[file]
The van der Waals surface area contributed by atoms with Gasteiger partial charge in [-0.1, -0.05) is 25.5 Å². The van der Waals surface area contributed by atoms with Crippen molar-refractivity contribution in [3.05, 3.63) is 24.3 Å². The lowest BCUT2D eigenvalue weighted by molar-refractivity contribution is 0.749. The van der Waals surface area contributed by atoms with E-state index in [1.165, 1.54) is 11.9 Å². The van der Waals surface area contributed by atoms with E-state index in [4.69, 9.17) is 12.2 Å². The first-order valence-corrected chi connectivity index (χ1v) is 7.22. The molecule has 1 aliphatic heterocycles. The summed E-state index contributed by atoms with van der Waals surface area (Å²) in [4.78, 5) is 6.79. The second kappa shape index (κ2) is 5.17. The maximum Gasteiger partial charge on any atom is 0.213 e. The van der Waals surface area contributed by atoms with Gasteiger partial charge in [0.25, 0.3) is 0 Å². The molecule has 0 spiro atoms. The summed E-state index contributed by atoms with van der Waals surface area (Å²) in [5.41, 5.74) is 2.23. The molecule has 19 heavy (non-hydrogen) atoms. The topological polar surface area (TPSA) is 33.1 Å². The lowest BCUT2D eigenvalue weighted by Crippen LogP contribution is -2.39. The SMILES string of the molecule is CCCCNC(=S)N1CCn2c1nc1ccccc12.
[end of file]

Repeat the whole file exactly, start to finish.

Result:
The van der Waals surface area contributed by atoms with Gasteiger partial charge in [-0.1, -0.05) is 25.5 Å². The van der Waals surface area contributed by atoms with Crippen molar-refractivity contribution in [3.05, 3.63) is 24.3 Å². The lowest BCUT2D eigenvalue weighted by molar-refractivity contribution is 0.749. The van der Waals surface area contributed by atoms with E-state index in [1.165, 1.54) is 11.9 Å². The van der Waals surface area contributed by atoms with E-state index in [4.69, 9.17) is 12.2 Å². The first-order valence-corrected chi connectivity index (χ1v) is 7.22. The molecule has 1 aliphatic heterocycles. The summed E-state index contributed by atoms with van der Waals surface area (Å²) in [4.78, 5) is 6.79. The second kappa shape index (κ2) is 5.17. The maximum Gasteiger partial charge on any atom is 0.213 e. The van der Waals surface area contributed by atoms with Gasteiger partial charge in [0.25, 0.3) is 0 Å². The molecule has 0 spiro atoms. The summed E-state index contributed by atoms with van der Waals surface area (Å²) in [5.41, 5.74) is 2.23. The molecule has 19 heavy (non-hydrogen) atoms. The topological polar surface area (TPSA) is 33.1 Å². The lowest BCUT2D eigenvalue weighted by Crippen LogP contribution is -2.39. The SMILES string of the molecule is CCCCNC(=S)N1CCn2c1nc1ccccc12.